I don’t feel ashamed of using porn and I don’t think men should either, but at the same time, I did enjoy the time before guys wanted to choke me. Whitney Cummings has a great joke about that:

And I miss the time before guys would mention rape and expect to get somewhere with me. There are very good things about taboos being more out in the open, but dating just seems too harsh sometimes. I don’t know how much of the harshness I’m perceiving has to do with my own fears and past traumas (and Sweetie’s Rape Crisis Center view of men) and how much of it is actual sociological change.

I know my fear of young people fed into my fear of the Scary Party, (it’s the younger-skewing of the two main dungeons in town) even before the thing with The Man. I felt judged and sexualized there. It was just a fear and it was no doubt made worse by the fact that I was trying not to realize I would much rather play with men than with Sweetie, but it was a sensation like the bad, exploitive aspects of porn. I felt defined by the male gaze in a very unfun way. It was a terrible, desperate feeling that the only way to be worthy was to attract that gaze, and the only way to attract it was to fit into a very narrow set of criteria. If I wasn’t young, small, pliable, childlike, and deeply masochistic, then I was nothing at all.

A lot of that impression is about broken aspects of my psyche just finding expression out in the world. I have referred to it as the Cabinet in Which I Store My Fears. Some of the badness was something I was projecting, but not all of it.

Part of my fear of young people, if not most of it, comes from a sort of arrested development feeling that I’ve carried around since I was seventeen. I still have a general suspicion that I might be conspired against, rufied, raped, beaten and berated by mean kids just because ithappened that time when I was a kid. Now that I am shrugging off (blinking off?) that victim lens, I am hoping I will find fewer ways to end up expressing it out in the world.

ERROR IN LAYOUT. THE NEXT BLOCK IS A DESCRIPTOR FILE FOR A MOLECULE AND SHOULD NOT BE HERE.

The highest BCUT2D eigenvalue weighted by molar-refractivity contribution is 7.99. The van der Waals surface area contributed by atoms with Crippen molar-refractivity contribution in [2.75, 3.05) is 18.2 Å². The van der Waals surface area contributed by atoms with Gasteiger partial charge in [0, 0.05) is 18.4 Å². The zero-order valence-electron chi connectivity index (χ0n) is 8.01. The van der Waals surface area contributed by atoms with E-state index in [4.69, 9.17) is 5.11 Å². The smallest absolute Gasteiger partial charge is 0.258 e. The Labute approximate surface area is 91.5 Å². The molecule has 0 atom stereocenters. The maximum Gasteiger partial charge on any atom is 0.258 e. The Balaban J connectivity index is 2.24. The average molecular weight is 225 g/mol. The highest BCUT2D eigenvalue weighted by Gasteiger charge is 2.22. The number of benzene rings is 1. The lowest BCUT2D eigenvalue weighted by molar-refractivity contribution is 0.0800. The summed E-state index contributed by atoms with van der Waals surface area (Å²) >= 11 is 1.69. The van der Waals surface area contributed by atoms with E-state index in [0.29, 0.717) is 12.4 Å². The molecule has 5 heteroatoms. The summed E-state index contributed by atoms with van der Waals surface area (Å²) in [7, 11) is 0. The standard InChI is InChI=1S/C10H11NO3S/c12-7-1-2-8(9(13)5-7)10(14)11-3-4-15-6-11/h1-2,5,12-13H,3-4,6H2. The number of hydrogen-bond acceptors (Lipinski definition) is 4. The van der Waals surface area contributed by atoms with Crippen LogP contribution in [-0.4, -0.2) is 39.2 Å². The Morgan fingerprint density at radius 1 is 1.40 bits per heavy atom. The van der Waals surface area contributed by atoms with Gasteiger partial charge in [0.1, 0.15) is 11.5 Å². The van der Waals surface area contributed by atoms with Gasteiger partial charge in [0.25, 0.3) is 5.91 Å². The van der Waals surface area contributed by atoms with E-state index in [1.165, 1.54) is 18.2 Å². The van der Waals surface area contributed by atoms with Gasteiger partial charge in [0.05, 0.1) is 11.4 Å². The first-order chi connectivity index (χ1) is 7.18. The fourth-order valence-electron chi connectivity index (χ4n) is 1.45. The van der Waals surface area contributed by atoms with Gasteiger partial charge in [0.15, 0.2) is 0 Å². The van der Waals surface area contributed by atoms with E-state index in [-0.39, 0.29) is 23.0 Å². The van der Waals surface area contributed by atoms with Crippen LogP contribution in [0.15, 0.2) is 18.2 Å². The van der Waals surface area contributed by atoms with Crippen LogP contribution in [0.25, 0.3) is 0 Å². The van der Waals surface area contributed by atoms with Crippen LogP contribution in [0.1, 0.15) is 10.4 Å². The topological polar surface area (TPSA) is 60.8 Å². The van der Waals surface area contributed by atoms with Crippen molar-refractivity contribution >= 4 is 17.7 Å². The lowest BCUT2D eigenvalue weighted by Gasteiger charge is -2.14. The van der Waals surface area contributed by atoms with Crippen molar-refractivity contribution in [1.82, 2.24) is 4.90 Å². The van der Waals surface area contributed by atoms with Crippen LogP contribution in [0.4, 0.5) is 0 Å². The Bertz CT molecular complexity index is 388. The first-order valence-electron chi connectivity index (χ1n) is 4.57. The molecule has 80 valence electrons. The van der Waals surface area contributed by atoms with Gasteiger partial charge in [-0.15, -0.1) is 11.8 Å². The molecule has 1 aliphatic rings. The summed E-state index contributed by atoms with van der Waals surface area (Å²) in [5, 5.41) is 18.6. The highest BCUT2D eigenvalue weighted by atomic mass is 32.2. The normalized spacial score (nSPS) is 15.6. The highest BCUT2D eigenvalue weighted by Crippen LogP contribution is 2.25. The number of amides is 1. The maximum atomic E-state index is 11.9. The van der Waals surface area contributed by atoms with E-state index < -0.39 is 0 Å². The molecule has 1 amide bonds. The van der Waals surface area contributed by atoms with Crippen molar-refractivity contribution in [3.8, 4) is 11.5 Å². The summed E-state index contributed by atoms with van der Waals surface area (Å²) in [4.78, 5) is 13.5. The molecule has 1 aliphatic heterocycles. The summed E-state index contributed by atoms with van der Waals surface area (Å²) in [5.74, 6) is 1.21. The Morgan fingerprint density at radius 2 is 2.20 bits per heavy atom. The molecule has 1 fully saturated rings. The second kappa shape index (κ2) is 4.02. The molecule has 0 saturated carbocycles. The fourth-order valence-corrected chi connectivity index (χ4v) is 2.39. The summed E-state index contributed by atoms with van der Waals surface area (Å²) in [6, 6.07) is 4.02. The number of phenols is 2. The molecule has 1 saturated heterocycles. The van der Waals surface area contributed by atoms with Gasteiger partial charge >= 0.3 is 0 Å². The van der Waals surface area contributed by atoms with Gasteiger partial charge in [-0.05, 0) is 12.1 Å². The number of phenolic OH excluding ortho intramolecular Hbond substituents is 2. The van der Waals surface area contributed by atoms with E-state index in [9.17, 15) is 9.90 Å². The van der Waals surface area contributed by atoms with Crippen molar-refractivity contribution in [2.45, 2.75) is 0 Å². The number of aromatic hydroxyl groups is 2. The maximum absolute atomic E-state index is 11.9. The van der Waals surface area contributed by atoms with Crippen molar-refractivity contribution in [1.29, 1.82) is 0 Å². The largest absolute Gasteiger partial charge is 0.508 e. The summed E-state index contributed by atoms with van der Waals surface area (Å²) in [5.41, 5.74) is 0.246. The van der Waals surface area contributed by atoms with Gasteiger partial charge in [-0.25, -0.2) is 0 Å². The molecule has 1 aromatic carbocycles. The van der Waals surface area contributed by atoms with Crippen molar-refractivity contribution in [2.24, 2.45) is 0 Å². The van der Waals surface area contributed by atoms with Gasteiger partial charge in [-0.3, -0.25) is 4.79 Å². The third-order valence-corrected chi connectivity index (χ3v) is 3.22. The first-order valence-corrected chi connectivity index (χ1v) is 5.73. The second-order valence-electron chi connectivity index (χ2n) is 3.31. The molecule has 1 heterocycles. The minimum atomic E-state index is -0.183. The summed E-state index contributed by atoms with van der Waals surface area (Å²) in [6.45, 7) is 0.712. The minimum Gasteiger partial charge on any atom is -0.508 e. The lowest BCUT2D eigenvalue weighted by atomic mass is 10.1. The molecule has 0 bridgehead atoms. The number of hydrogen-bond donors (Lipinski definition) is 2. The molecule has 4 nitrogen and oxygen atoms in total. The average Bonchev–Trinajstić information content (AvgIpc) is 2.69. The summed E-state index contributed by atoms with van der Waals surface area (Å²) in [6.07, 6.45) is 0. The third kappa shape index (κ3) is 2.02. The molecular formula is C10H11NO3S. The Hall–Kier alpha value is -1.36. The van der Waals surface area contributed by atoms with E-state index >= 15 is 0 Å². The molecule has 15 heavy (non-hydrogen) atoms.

I know it’s a skewed lens because many of the dearest people I know, including one of my protectors, belong to that generation I get scared of. I know they have nothing but goodness in their souls and no intention of hurting anybody who doesn’t want to be hurt. Just like I think the TNGers' age cutoff of 35 is mean and arbitrary, so is making assumptions about people under 30. The best solution to dismantling the arbitrary limits I’ve placed on myself and others is giving everyone a chance, getting to know them one-on-one, and continuing to say good nos, parsing out which scary things are within and which are without.

There’s a lot to be said too about my own anxieties about aging, but I’ll save that for another day.